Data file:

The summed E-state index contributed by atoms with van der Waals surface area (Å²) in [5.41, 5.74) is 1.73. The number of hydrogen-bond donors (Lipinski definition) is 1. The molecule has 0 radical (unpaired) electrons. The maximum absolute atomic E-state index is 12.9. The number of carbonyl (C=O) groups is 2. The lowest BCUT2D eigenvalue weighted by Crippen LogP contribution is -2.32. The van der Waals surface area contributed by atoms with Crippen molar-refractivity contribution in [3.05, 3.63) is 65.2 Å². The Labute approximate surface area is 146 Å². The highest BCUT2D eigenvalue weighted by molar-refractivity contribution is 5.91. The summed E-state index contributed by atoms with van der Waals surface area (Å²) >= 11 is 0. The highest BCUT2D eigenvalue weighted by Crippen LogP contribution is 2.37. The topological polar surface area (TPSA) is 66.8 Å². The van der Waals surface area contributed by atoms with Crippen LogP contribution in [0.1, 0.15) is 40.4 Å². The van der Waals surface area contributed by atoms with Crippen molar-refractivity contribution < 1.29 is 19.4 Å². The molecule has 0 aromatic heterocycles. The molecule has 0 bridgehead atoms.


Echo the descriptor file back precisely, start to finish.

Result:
The summed E-state index contributed by atoms with van der Waals surface area (Å²) in [5.41, 5.74) is 1.73. The number of hydrogen-bond donors (Lipinski definition) is 1. The molecule has 0 radical (unpaired) electrons. The maximum absolute atomic E-state index is 12.9. The number of carbonyl (C=O) groups is 2. The lowest BCUT2D eigenvalue weighted by Crippen LogP contribution is -2.32. The van der Waals surface area contributed by atoms with Crippen molar-refractivity contribution in [3.05, 3.63) is 65.2 Å². The Labute approximate surface area is 146 Å². The highest BCUT2D eigenvalue weighted by molar-refractivity contribution is 5.91. The summed E-state index contributed by atoms with van der Waals surface area (Å²) >= 11 is 0. The highest BCUT2D eigenvalue weighted by Crippen LogP contribution is 2.37. The topological polar surface area (TPSA) is 66.8 Å². The van der Waals surface area contributed by atoms with Crippen LogP contribution in [0.1, 0.15) is 40.4 Å². The van der Waals surface area contributed by atoms with Crippen molar-refractivity contribution < 1.29 is 19.4 Å². The molecule has 0 aromatic heterocycles. The molecule has 0 bridgehead atoms.